DAYS ON MARKET (DOM) are the number of days between a listing going on market and accepting an offer. The lower the average days on market figure, typically the stronger the buyer demand and the hotter the market. Note that this statistic is distorted by distress sales, which often have a very high DOM, by that minority percentage of listings that sell after multiple price reductions, and by deals that fall through after offer acceptance (the listings come back on market, but the DOM clock keeping ticking). Appealing, well-priced new listings often accept offers within 7 to 14 days of coming on market.

MONTHS SUPPLY OF INVENTORY (MSI) reflects the number of months it would take to sell the existing inventory of homes for sale at current market conditions. The lower the MSI, the stronger the demand as compared to the supply and the hotter the market. Typically, below 3-4 months of inventory is considered a “Seller’s market”, 4-6 months a relatively balanced market, and 7 months and above, a “Buyer’s market.”

DOLLAR PER SQUARE FOOT ($/sqft) is based upon the home’s interior living space and does not include garages, unfinished attics and basements, rooms built without permit, lot size, or patios and decks — though all these can still add value to a home. These figures are usually derived from appraisals or tax records, but are sometimes unreliable or unreported altogether. All things being equal, a house will sell for a higher dollar per square foot than a condo (due to land value), a condo higher than a TIC (quality of title), and a TIC higher than a multi-unit building (quality of use). Everything being equal, a smaller home will sell for a higher $/sqft than a larger one. (However, things are rarely equal in real estate.) There are often surprisingly wide variations of value within neighborhoods and averages may be distorted by one or two sales substantially higher or lower than the norm, especially when the total number of sales is small. Location, condition, amenities, parking, views, lot size & outdoor space all affect $/sqft home values. Typically, the highest dollar per square foot figures in San Francisco are achieved by penthouse condos with utterly spectacular views in prestige buildings.

In real estate, sustained longer term trends across a variety of statistical measurements are the meaningful ones – and these are what we try to provide in our analyses. The fluctuations of monthly statistics — often quoted without context in news articles — are usually virtually meaningless (but make dramatic headlines).

Statistics are generalities, subject to fluctuation due to a variety of reasons. All information herein is derived from sources deemed reliable, but may contain errors and omissions, and is not warranted. Sales not reported to MLS are not included in this analysis.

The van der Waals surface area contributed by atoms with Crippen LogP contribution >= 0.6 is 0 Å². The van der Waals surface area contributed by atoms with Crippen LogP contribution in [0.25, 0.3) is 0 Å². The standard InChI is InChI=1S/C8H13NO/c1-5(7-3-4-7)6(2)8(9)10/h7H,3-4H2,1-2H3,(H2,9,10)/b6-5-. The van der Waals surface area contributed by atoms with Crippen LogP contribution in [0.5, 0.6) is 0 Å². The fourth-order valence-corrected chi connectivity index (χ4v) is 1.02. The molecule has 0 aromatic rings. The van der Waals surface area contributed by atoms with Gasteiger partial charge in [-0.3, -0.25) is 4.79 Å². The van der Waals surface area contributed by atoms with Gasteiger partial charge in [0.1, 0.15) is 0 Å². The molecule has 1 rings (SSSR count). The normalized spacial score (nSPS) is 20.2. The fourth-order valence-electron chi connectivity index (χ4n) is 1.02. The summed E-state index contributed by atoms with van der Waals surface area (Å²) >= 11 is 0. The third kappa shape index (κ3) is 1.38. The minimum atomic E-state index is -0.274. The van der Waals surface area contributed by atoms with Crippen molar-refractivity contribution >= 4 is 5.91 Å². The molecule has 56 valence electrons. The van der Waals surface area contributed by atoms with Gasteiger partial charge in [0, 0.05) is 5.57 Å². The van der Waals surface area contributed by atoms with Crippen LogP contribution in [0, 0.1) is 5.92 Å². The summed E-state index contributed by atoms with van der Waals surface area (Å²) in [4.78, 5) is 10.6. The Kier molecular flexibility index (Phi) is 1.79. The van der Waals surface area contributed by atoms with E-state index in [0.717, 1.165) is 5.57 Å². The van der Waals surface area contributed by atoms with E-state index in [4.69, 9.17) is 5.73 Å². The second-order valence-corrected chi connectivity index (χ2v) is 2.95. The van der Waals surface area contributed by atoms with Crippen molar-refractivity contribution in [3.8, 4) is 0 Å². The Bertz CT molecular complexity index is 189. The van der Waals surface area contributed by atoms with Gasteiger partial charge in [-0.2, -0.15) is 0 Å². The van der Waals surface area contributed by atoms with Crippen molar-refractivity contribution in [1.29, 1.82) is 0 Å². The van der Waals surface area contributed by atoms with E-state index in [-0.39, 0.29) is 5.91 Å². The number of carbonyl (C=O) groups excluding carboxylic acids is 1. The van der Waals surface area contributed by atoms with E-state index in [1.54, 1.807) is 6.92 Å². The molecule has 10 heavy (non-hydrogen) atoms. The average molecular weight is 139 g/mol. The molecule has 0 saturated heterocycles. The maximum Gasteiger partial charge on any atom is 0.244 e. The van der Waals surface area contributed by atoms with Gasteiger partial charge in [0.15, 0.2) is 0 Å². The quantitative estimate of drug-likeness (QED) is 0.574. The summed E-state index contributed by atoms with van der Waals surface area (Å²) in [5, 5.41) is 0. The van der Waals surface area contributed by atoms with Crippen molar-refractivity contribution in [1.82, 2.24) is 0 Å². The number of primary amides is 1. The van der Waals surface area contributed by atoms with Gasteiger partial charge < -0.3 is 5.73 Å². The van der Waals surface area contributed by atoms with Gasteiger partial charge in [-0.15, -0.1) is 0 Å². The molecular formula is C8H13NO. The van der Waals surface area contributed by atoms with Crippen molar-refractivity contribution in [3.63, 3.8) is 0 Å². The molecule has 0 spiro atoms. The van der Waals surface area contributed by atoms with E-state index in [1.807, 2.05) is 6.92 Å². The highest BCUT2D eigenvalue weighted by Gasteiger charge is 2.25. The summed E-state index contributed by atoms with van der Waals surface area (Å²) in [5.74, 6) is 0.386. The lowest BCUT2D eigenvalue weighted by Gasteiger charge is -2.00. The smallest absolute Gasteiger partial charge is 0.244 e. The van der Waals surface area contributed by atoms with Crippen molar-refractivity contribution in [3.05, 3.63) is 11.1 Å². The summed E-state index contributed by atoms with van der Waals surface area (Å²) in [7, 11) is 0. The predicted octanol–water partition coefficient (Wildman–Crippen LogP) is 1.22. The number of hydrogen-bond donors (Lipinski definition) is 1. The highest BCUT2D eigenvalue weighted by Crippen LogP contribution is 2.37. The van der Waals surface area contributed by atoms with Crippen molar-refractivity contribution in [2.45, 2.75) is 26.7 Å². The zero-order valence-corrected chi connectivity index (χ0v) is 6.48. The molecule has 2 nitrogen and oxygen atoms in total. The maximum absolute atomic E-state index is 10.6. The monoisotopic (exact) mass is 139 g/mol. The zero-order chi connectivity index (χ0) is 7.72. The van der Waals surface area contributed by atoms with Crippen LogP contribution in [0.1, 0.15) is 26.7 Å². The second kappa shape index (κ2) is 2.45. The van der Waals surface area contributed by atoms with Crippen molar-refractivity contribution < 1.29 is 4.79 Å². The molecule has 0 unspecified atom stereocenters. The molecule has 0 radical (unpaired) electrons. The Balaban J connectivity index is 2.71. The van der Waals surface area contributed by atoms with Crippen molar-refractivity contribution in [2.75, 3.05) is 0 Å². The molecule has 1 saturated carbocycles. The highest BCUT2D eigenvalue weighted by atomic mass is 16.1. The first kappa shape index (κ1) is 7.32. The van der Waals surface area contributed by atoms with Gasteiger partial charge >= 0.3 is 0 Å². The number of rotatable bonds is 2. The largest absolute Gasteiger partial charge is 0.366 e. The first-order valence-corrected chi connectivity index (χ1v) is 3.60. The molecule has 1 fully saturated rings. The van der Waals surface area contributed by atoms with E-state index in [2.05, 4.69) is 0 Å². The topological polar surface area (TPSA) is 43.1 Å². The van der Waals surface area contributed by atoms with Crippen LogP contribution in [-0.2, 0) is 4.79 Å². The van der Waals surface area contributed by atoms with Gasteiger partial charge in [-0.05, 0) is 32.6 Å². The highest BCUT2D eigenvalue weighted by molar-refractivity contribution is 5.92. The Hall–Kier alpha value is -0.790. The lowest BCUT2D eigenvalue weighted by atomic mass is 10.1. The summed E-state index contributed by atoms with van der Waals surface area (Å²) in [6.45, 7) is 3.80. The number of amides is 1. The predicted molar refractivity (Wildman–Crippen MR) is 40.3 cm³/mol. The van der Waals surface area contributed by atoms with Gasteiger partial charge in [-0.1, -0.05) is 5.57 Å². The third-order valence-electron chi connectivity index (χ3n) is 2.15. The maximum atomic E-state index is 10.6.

September 7, 2011 / by / in , ,
High-tech boom brings a sense of déjà vu in San Francisco

“The number of technology jobs in San Francisco will soon surpass the record of 34,000 set in 2000, during the dot-com boom. It’s transforming once-troubled neighborhoods and setting off a scramble for pricey apartments.

Reporting from San Francisco— When Twitter inventor Jack Dorsey decided to start a new company last year, he bypassed Silicon Valley and set up shop in San Francisco.

The 34-year-old, who said he was drawn to the “variety and vibrancy” of city life, is one of a growing number of entrepreneurs resisting the gravitational pull of high-tech’s epicenter 30 miles to the south.

The result is a dramatic surge in economic activity not seen in San Francisco since the height of the dot-com boom more than a decade ago. It’s a rare bright spot in the nation’s troubled economy.

“Technology has firmly established a foothold in the city,” said Jeremy Stoppelman, founder and chief executive of Yelp, the online reviews site based in San Francisco.”

Click here to read the rest of the article.

August 19, 2011 / by / in ,
Interest rates drop again

Julian made some excellent points at this morning meeting, especially his thoughts that the current stock market volatility does not compare to the September 2008 financial markets meltdown. Remember his website: He mentioned how current conditions have once again plunged interest rates to the realm of historic lows. Here are the 5 year and 3 month charts from

30-year Fixed Rates over Past 5 Years:

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Over Past 3 Months:

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August 11, 2011 / by / in ,
Assessor Phil Ting: “We still have the strongest real estate market in the state.”

“San Francisco Assessor-Recorder Phil Ting announced Thursday that the value of the city’s real estate grew by nearly $2 billion in the past fiscal year, a contrast to decreasing property values in most other parts of California. The total roll assessment value, a combination of residential and commercial property values, grew by 1.3 percent to $163 billion during the fiscal year that ended June 30.